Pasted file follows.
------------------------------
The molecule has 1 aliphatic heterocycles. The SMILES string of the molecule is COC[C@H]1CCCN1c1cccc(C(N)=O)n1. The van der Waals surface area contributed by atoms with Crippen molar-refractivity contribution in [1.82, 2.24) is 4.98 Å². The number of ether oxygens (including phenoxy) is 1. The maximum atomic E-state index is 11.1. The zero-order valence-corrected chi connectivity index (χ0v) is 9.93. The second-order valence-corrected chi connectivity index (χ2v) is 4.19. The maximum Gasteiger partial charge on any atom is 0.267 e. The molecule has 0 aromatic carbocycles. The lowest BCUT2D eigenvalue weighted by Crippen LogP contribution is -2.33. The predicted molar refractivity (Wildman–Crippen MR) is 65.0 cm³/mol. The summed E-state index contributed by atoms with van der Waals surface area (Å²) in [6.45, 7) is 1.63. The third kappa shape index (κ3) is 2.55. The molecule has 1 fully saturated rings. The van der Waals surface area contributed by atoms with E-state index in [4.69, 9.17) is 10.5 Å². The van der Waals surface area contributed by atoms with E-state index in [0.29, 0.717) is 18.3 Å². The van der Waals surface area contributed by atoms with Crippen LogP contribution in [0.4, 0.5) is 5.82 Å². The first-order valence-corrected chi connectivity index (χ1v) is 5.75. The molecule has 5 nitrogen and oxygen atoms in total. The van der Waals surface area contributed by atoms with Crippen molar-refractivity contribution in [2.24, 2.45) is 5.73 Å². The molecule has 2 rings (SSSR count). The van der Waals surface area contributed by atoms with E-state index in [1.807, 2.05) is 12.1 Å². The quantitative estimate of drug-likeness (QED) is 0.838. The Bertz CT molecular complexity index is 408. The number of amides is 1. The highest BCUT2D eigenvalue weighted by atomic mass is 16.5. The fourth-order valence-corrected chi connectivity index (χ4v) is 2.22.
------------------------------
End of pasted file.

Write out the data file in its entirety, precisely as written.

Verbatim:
The molecule has 1 aliphatic heterocycles. The SMILES string of the molecule is COC[C@H]1CCCN1c1cccc(C(N)=O)n1. The van der Waals surface area contributed by atoms with Crippen molar-refractivity contribution in [1.82, 2.24) is 4.98 Å². The number of ether oxygens (including phenoxy) is 1. The maximum atomic E-state index is 11.1. The zero-order valence-corrected chi connectivity index (χ0v) is 9.93. The second-order valence-corrected chi connectivity index (χ2v) is 4.19. The maximum Gasteiger partial charge on any atom is 0.267 e. The molecule has 0 aromatic carbocycles. The lowest BCUT2D eigenvalue weighted by Crippen LogP contribution is -2.33. The predicted molar refractivity (Wildman–Crippen MR) is 65.0 cm³/mol. The summed E-state index contributed by atoms with van der Waals surface area (Å²) in [6.45, 7) is 1.63. The third kappa shape index (κ3) is 2.55. The molecule has 1 fully saturated rings. The van der Waals surface area contributed by atoms with E-state index in [4.69, 9.17) is 10.5 Å². The van der Waals surface area contributed by atoms with E-state index in [0.29, 0.717) is 18.3 Å². The van der Waals surface area contributed by atoms with Crippen LogP contribution in [0.4, 0.5) is 5.82 Å². The first-order valence-corrected chi connectivity index (χ1v) is 5.75. The molecule has 5 nitrogen and oxygen atoms in total. The van der Waals surface area contributed by atoms with Crippen molar-refractivity contribution in [2.24, 2.45) is 5.73 Å². The molecule has 2 rings (SSSR count). The van der Waals surface area contributed by atoms with E-state index in [1.807, 2.05) is 12.1 Å². The quantitative estimate of drug-likeness (QED) is 0.838. The Bertz CT molecular complexity index is 408. The number of amides is 1. The highest BCUT2D eigenvalue weighted by atomic mass is 16.5. The fourth-order valence-corrected chi connectivity index (χ4v) is 2.22.